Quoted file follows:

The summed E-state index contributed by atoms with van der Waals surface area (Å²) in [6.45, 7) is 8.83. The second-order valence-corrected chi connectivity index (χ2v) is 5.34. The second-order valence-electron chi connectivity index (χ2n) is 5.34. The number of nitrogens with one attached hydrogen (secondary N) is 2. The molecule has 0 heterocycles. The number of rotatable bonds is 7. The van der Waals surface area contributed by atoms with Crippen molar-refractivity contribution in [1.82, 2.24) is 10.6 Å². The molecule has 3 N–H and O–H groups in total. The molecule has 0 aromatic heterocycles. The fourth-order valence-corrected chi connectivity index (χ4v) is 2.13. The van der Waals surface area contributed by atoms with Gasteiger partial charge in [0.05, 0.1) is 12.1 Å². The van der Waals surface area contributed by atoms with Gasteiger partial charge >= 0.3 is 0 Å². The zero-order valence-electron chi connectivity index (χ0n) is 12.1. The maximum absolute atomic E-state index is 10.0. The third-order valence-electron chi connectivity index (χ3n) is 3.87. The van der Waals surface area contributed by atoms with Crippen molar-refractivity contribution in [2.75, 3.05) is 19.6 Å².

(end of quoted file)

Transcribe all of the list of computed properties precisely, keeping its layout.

The summed E-state index contributed by atoms with van der Waals surface area (Å²) in [6.45, 7) is 8.83. The second-order valence-corrected chi connectivity index (χ2v) is 5.34. The second-order valence-electron chi connectivity index (χ2n) is 5.34. The number of nitrogens with one attached hydrogen (secondary N) is 2. The molecule has 0 heterocycles. The number of rotatable bonds is 7. The van der Waals surface area contributed by atoms with Crippen molar-refractivity contribution in [1.82, 2.24) is 10.6 Å². The molecule has 3 N–H and O–H groups in total. The molecule has 0 aromatic heterocycles. The fourth-order valence-corrected chi connectivity index (χ4v) is 2.13. The van der Waals surface area contributed by atoms with Gasteiger partial charge in [0.05, 0.1) is 12.1 Å². The van der Waals surface area contributed by atoms with Gasteiger partial charge >= 0.3 is 0 Å². The zero-order valence-electron chi connectivity index (χ0n) is 12.1. The maximum absolute atomic E-state index is 10.0. The third-order valence-electron chi connectivity index (χ3n) is 3.87. The van der Waals surface area contributed by atoms with Crippen molar-refractivity contribution in [2.75, 3.05) is 19.6 Å².